MILWAUKEE -- When Gabriel Moya struck out Eric Sogard to conclude the eighth inning in the Twins' 2-0 loss to the Brewers at Miller Park on Tuesday, Joe Mauer trotted off the field doing something that hadn't been done in six years.Mauer played all eight innings at first base --
MILWAUKEE -- When Gabriel Moya struck out Eric Sogard to conclude the eighth inning in the Twins' 2-0 loss to the Brewers at Miller Park on Tuesday, Joe Mauer trotted off the field doing something that hadn't been done in six years.
Mauer played all eight innings at first base -- and never recorded a putout or assist, making him the first MLB first baseman to go unused since Edwin Encarnacion for the Blue Jays in Baltimore on Aug. 25, 2012. Furthermore, the Twins didn't record a single assist as a team, the first time that has happened since the Yankees accomplished the feat against the Red Sox on September 2, 2014.
It's the sixth time in the past 20 years and the first time in Twins history that there was an entire game in which one of the first basemen had zero putouts and zero assists.
"It's pretty unbelievable to be a part of something like that," Mauer said.
Jake Odorizzi hurled five innings of two-run ball and struck out nine Brewers. He also induced five flyouts. In relief of Odorizzi, Thomas Pressly (three strikeouts in one inning) and Moya (four strikeouts and two flyouts over two innings) also never gave Mauer a chance for a play.
"I was made known of that fact that there wasn't a ground ball, which is a baseball oddity," Twins manager Paul Molitor said. "Can't really explain that, other than the Odorizzi we know is a fly ball guy."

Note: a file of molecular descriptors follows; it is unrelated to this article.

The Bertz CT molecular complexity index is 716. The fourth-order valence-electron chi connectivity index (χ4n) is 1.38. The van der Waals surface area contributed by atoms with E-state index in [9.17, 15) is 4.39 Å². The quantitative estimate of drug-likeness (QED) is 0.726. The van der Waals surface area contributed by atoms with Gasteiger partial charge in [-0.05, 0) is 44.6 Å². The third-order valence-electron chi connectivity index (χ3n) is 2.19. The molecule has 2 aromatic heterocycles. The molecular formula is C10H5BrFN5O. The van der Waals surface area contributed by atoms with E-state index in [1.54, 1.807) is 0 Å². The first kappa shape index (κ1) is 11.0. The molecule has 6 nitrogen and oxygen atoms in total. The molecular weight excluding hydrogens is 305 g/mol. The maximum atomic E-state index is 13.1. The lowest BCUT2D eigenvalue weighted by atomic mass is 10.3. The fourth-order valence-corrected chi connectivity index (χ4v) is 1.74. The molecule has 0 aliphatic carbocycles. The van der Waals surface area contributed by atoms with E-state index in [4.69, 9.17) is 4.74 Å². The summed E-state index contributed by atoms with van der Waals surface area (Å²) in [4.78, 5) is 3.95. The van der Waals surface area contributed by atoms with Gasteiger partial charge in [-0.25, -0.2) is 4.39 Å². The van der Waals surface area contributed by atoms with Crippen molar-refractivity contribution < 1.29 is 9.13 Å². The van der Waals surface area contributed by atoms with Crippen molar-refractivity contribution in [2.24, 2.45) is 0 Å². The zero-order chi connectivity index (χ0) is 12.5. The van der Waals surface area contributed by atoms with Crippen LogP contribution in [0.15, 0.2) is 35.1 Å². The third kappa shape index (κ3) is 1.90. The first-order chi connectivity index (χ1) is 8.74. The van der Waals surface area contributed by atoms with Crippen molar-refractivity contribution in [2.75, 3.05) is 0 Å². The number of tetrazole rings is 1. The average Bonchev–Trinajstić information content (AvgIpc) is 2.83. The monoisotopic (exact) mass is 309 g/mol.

Brewers manager Craig Counsell kept his credit for the oddity to Odorizzi's ability to challenge Brewers hitters for the second time this season. He threw 5 1/3 innings and allowed one run when the teams met in May.
"Jake Odorizzi. Strikeouts and a bunch of fly balls," Brewers manager Craig Counsell said. "There are pitchers in the game right now who have changed where the batted ball is going by where they're pitching in the strike zone. He's challenging hitters up out of the strike zone. We've seen most pitchers [in the past] challenge batters down and below the strike zone. He's a guy who does the opposite and today the results were kind of extreme."
The Brewers are one of the least likely clubs to accomplish the feat. Entering Tuesday's game, the Brewers had the third-lowest fly ball percentage (32.0) in the Majors, the third-highest ground ball percentage (46.9), and the sixth-highest strikeout rate (24.0). Milwaukee usually strikes out or records outs on the ground -- but that wasn't the case against the Twins.
Ironically, Jesus Aguilar didn't have too many opportunities for putouts either at first base for the Brewers. Aguilar's first play was an unassisted putout of Bobby Wilson to end the fourth inning. The Twins only grounded out four more times in the loss.
Stephen Cohn is a reporter for MLB.com based in Milwaukee. Follow him on Twitter @Stephen__Cohn.